Worldview: Learning from my mistakes

One of the advantages of reading weblogs written by honest people is that they tend to share their experiences, even when they happen to be negative or embarrassing. I try to do that very thing with my weblog, and I do so because I hope that other people can learn from my experiences without having to go through them themselves.

As it turns out, I committed one of the cardinal sins of online business in using my debit card as a means of conducting transactions instead of using a traditional credit card. Why is this a sin? Because, unlike credit cards, which have very developed fraud and dispute resolution protections as part of their terms of service, debit cards function just like cash, even when they have the Mastercard or Visa logo on them, and most banks are not as willing to help you solve fraud or dispute problems the way the credit card companies might. Further, debit cards take the money directly from your account while credit cards hold those transactions in a buffer account.

Having made this mistake, I joined the nearly 20 percent of Americans who have had their identities stolen since the government first started keeping records of such things. I will probably be able to resolve the problem because I caught it soon and took aggressive steps to stop further theft, but the fact of the matter is that it never needed to happen. Sure, someone might have compromised a credit card, but the damage would have been less and less enduring.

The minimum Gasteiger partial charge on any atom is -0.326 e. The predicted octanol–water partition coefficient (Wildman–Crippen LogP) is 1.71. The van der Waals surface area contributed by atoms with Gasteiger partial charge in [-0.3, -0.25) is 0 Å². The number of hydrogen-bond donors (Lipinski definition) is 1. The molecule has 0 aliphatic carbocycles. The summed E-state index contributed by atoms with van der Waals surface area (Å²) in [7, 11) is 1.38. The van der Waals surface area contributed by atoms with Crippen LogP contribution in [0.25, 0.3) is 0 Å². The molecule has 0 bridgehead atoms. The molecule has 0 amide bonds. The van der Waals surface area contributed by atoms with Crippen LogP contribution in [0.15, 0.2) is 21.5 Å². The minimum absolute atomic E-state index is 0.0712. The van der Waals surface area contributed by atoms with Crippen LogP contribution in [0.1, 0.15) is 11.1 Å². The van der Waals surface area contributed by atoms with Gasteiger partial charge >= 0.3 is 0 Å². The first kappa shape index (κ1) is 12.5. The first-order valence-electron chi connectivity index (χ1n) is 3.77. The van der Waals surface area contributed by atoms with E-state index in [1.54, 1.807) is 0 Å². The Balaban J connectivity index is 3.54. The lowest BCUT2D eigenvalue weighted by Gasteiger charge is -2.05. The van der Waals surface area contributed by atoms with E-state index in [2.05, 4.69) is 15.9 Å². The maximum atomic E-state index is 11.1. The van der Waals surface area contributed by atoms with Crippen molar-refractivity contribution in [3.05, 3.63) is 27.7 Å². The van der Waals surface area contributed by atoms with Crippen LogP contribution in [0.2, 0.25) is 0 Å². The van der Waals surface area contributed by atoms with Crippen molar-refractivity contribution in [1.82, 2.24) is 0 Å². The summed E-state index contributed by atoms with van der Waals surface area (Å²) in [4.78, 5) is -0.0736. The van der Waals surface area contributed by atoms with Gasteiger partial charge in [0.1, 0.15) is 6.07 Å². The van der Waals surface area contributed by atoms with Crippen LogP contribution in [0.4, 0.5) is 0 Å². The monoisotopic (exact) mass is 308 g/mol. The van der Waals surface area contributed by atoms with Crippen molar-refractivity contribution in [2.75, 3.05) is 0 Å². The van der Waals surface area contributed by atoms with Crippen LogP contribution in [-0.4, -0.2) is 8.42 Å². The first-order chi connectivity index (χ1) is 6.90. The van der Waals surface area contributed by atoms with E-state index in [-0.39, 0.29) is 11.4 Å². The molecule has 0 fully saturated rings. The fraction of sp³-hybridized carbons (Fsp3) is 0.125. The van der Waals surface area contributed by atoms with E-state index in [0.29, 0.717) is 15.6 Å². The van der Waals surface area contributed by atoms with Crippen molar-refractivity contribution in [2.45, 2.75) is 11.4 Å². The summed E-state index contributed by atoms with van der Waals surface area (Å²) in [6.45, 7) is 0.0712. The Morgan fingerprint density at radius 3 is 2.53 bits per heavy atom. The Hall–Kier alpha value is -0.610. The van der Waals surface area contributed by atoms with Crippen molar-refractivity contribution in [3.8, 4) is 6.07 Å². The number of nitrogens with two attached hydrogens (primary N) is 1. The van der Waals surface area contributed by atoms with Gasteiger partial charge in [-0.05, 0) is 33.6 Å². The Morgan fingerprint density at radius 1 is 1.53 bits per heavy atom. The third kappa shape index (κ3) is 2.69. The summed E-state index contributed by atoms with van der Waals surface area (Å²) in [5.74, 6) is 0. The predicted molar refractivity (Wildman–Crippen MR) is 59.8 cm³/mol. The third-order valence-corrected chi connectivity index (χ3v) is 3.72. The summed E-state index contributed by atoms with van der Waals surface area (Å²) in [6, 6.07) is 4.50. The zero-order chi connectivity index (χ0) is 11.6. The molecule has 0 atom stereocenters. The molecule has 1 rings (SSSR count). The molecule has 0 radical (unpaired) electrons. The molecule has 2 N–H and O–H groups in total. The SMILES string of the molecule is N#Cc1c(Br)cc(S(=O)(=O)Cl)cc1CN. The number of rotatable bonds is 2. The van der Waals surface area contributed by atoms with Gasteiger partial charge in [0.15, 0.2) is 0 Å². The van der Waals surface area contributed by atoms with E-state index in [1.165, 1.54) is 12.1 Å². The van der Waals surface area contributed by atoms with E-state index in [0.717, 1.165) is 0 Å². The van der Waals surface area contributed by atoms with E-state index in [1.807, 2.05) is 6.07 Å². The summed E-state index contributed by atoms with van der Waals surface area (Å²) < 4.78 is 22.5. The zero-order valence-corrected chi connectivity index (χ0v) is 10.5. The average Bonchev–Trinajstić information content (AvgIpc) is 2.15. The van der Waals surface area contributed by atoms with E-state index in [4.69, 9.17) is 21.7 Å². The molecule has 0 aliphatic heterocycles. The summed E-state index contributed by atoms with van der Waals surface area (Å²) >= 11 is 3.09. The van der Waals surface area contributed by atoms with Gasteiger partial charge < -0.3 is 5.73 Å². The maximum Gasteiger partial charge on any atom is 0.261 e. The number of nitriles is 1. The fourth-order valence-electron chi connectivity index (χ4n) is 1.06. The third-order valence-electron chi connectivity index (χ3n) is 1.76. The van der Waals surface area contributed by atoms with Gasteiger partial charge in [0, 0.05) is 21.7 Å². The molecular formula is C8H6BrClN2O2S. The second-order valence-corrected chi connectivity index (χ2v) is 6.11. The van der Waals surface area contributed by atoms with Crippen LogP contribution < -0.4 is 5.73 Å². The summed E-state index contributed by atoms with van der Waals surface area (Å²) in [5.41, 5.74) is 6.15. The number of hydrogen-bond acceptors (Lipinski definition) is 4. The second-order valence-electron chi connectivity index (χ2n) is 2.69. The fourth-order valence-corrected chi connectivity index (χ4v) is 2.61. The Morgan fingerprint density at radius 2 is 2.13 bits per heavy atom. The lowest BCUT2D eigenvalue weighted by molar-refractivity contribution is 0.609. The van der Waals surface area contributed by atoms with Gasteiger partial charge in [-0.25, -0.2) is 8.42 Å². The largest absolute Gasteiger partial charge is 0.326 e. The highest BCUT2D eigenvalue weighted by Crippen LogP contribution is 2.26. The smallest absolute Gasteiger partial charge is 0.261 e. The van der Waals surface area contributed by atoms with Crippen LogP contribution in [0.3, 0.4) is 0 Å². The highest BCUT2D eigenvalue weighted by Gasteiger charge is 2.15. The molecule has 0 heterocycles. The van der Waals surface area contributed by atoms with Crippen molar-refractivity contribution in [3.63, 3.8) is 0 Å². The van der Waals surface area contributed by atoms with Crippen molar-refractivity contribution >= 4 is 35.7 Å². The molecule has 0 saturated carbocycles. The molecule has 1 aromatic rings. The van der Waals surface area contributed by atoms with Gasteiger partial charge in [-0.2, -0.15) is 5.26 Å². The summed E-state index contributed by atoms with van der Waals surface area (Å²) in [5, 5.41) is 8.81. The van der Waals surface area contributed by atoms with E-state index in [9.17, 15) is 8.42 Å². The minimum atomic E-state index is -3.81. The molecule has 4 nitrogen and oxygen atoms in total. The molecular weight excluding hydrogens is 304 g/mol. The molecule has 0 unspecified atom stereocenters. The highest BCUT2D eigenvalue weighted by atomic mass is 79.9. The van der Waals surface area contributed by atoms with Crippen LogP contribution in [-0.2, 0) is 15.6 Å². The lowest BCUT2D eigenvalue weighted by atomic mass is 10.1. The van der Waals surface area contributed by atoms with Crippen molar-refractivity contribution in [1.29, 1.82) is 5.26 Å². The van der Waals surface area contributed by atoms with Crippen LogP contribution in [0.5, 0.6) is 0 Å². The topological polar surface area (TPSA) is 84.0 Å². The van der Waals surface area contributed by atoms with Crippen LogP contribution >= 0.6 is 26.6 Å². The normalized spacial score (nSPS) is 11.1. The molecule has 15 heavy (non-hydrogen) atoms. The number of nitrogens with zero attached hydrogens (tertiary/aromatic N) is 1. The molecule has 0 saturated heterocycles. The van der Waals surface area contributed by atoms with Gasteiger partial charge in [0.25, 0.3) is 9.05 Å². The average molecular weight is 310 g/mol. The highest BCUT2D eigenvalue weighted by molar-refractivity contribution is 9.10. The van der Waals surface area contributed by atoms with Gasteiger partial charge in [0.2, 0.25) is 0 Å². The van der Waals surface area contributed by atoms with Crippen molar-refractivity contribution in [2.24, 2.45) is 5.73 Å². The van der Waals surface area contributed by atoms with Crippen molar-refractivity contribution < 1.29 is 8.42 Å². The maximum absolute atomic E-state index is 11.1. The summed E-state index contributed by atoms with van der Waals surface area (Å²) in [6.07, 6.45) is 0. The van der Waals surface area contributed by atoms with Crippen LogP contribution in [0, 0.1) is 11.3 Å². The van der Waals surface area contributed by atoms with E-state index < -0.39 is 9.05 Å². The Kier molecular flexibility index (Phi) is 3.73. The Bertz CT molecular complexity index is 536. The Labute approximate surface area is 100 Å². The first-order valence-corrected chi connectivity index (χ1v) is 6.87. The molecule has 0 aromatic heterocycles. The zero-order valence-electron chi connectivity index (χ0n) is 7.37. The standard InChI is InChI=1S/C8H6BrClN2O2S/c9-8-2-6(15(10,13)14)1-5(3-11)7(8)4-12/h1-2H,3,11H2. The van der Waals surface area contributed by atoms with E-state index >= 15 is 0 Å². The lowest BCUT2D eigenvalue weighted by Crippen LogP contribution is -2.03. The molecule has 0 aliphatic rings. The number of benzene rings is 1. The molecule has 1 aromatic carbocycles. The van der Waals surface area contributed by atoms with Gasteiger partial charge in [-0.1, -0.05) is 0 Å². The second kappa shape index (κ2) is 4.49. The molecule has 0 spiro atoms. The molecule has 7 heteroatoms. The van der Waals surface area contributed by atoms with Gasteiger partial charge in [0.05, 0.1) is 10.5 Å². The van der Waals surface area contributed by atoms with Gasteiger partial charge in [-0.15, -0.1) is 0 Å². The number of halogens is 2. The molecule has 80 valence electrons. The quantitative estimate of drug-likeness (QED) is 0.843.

So, the lesson I want you to learn here is that, if you are using your debit card to conduct online business, stop. Use a credit card instead, or if you don’t have a credit card, look into using cash proxy services like PayPal or bank payment services. Do not use your debit card because you cannot protect your money if you do.

Further, make sure you are using strong passwords online. Do not use the same passwords for every site. If you need to write your passwords down, use a program that can encrypt them like KeyPass. Never, ever use personally identifiable information in your passwords–that includes names, dates, phone numbers, or anything that might be able to be found publicly.

Learn from my mistake and avoid letting it happen to you.

DLH

Read more at my Worldview site...